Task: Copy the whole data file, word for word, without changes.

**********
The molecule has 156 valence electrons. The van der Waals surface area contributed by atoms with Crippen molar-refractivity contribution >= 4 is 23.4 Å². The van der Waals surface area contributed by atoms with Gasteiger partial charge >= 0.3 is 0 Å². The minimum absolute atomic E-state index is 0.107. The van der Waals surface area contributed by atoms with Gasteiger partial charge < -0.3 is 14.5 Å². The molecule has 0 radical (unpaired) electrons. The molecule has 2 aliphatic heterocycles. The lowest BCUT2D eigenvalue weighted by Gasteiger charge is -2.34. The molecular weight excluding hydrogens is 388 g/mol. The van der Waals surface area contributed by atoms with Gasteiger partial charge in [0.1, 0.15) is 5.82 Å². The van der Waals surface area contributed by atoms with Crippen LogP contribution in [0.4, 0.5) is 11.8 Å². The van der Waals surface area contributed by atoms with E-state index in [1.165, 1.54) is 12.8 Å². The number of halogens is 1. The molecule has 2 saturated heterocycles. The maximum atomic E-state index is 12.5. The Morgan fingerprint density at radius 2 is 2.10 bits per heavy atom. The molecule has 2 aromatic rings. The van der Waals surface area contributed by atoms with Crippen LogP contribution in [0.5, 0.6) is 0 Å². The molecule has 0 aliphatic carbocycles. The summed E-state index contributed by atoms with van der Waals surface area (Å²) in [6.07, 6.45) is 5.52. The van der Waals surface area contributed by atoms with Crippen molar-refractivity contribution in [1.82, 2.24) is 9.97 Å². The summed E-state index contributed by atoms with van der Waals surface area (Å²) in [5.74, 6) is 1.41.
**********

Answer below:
The molecule has 156 valence electrons. The van der Waals surface area contributed by atoms with Crippen molar-refractivity contribution >= 4 is 23.4 Å². The van der Waals surface area contributed by atoms with Gasteiger partial charge >= 0.3 is 0 Å². The minimum absolute atomic E-state index is 0.107. The van der Waals surface area contributed by atoms with Gasteiger partial charge < -0.3 is 14.5 Å². The molecule has 0 radical (unpaired) electrons. The molecule has 2 aliphatic heterocycles. The lowest BCUT2D eigenvalue weighted by Gasteiger charge is -2.34. The molecular weight excluding hydrogens is 388 g/mol. The van der Waals surface area contributed by atoms with Gasteiger partial charge in [0.1, 0.15) is 5.82 Å². The van der Waals surface area contributed by atoms with Crippen LogP contribution in [0.4, 0.5) is 11.8 Å². The van der Waals surface area contributed by atoms with E-state index in [1.165, 1.54) is 12.8 Å². The number of halogens is 1. The molecule has 2 saturated heterocycles. The maximum atomic E-state index is 12.5. The Morgan fingerprint density at radius 2 is 2.10 bits per heavy atom. The molecule has 2 aromatic rings. The van der Waals surface area contributed by atoms with Crippen LogP contribution in [0.5, 0.6) is 0 Å². The molecule has 0 aliphatic carbocycles. The summed E-state index contributed by atoms with van der Waals surface area (Å²) in [6.07, 6.45) is 5.52. The van der Waals surface area contributed by atoms with Crippen molar-refractivity contribution in [1.82, 2.24) is 9.97 Å². The summed E-state index contributed by atoms with van der Waals surface area (Å²) in [5.74, 6) is 1.41.